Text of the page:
But something as trivial as Ohm's law has seemingly unhinged him... I'm not at all sure why. It is an empirical "law" developed by Ohm in 1827, Kirchhoff reformulated it as a part of his "circuit laws" in 1845. These "laws" are used today, in particular the widely used circuit simulation program SPICE has them embedded as it's foundation, along with the circuit element descriptions. In general the description has to have some form of model that describes the "I vs. V" response of the elements, I being the current, and V the voltage potential across that element. For "ohmic" devices, the I vs. V curve is a line.

Ohm couldn't anticipate the various devices that would eventually be found to not "obey" his law. But in some ways his law defines the behavior of a lot of material. Purcell shows freshman physics majors how to approach not only Ohm's law, but other empirical laws too. He builds a model based on the "underlying" physical principles, in this case of the movement of electrons in matter. He doesn't make an ab initio calculation, i.e. starting from quantum mechanics, but instead starts with transport theory, from statistical mechanics, and keeps the problem in the "classical" regime. He proceeds to show how Ohm's law can be "derived."

But the utility of the model is much greater, and isn't meant to be a "proof" of a physical "truth." That utility is to show the domains of its validity. Beyond that domain, some other physics is happening, physics which is identified by the model. Purcell shows that the properties of matter that start to require a quantum mechanical description (the tunneling of a semiconductor junction, the ionization of a atoms important to describe both the high field behavior like sparks, and the much lower field behavior of electron emission) are outside of the rather large domain encompassed by Ohm's law.

These domains, violations of the "law," lead to important new understanding and eventually to the development of technologies which effect our lives every day (no transistor = no STForum). And our understanding leads to the application of these technologies to other parts of science (like building a transistor junction out of a biological lipid membrane to investigate how various ion channels work, a post-doc poster I recently saw at the lab's post-doc research celebration, I didn't understand the biology in detail, but I understood the device).

It might be "picky" to insist that the details are right and our descriptions are precise. But so much of science is exactly that, and even Ohm's original experiments depended on precision to make the collection of observations into a "law." It wouldn't have been called such if there were significant non-linear affects in normal materials.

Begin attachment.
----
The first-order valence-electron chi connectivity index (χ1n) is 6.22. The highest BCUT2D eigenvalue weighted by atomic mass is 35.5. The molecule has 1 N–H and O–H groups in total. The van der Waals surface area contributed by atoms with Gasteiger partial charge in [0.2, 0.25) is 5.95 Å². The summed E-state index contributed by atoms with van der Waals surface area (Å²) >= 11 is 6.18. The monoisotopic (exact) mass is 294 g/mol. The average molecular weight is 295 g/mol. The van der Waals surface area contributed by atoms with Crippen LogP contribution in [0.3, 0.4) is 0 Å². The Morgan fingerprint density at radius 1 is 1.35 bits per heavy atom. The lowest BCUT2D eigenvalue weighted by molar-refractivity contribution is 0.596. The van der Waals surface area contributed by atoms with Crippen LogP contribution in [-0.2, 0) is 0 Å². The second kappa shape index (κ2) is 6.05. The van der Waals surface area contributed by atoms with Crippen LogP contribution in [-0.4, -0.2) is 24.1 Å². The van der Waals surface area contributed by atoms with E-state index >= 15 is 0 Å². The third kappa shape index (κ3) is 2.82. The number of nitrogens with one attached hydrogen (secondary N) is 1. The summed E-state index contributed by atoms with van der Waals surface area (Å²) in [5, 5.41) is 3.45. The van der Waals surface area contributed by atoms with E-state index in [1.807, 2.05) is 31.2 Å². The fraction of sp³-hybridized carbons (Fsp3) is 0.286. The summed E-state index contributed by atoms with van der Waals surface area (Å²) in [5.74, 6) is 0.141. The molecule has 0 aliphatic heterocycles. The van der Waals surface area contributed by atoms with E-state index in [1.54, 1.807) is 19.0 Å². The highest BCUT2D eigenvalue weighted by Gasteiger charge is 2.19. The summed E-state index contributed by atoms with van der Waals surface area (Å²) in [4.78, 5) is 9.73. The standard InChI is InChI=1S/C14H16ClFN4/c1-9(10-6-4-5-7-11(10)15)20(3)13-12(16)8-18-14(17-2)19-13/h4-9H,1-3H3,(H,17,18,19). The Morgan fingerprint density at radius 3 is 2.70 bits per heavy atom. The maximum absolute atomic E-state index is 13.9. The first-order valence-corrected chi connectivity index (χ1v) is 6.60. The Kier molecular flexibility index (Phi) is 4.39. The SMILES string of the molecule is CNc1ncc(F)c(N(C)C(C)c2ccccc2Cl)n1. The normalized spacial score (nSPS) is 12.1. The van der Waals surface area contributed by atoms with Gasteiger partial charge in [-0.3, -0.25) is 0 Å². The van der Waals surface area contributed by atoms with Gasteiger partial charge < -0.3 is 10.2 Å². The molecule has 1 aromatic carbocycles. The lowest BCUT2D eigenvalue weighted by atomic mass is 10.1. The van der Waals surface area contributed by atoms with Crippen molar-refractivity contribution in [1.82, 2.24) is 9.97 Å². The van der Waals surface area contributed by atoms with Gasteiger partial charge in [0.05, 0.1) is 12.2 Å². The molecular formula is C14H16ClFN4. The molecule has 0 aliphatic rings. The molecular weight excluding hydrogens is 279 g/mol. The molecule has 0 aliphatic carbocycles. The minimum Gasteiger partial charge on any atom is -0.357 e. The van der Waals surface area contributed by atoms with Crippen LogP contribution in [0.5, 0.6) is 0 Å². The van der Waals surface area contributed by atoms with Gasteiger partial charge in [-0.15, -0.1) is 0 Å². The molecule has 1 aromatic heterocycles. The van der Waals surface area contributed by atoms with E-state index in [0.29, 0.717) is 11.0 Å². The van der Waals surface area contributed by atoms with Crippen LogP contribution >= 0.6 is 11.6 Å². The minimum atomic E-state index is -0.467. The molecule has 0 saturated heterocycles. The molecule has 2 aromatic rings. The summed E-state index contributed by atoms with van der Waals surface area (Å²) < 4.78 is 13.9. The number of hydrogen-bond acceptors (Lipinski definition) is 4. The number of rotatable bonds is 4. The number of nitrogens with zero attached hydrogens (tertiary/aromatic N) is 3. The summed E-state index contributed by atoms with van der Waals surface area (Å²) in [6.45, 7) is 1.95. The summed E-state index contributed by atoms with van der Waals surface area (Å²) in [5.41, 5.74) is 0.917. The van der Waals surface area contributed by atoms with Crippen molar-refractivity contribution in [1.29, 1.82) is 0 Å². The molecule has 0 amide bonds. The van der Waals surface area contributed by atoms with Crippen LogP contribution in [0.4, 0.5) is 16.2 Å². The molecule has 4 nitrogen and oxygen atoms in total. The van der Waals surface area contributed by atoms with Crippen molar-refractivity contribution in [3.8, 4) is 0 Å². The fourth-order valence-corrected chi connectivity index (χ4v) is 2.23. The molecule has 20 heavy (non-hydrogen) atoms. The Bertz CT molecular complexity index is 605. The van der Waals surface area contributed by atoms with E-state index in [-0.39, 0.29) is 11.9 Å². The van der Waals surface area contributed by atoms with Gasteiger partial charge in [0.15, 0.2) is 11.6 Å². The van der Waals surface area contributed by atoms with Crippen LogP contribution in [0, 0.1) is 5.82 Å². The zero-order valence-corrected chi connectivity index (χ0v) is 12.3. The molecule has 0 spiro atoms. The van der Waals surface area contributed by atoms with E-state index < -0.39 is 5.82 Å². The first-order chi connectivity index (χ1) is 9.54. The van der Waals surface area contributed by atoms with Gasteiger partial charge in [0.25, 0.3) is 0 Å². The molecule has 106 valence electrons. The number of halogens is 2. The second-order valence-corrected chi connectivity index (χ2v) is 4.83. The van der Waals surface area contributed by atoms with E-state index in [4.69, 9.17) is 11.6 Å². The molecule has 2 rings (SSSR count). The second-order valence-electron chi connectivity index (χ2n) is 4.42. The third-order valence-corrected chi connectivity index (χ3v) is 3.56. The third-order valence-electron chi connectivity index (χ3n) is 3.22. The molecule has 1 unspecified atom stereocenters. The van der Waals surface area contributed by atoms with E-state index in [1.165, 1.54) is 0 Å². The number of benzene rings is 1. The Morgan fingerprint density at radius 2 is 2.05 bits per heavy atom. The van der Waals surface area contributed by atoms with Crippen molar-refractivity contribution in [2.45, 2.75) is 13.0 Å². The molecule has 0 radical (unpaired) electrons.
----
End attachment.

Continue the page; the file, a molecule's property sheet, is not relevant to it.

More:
Instead of "shaking the foundations" of physics, the existence of non-linear devices, the "true" foundations of physics are shown to be much more sturdy by the understanding of this physical phenomenon.

Those foundations provide us the "faith" that we can resolve the various paradoxes that confront physics. Since these paradoxes are the result of moving beyond the domain of current models, into the "unknown," our "laws" are of little use in that frontier.


Sport climber
Jul 21, 2014 - 10:53am PT

That's a cool complex pattern.

If this was a Rorschach-test and I put into words some of my... eh... random associations, the ST moderators could bring me in trouble...

Boulder climber
Jul 21, 2014 - 10:59am PT

Yes, I was a little shocked when that materialized on my computer screen. It does trigger the libido!


Jul 21, 2014 - 11:02am PT
Exploration. The urge to find out. The hardship and satisfaction of making use of our brain. In some sense our past has prepared us and motivated us to move ever onward.

Staying at home isn't a bad choice, either.

Social climber
An Oil Field
Jul 21, 2014 - 11:16am PT
What's an example of an unpredictable deterministic system?

A river is a good example. It is a complex, dynamic system. We see many of these systems in nature. With these systems, it is impossible to determine the XYZ location of every water molecule with total precision. That is the nature of dynamic, chaotic, systems.

A river is filled with eddies and turbulence. These can't be precisely predicted down to the last molecule, but they can be characterized, or modeled, to a reasonably high degree of confidence. You can even model the turbulence.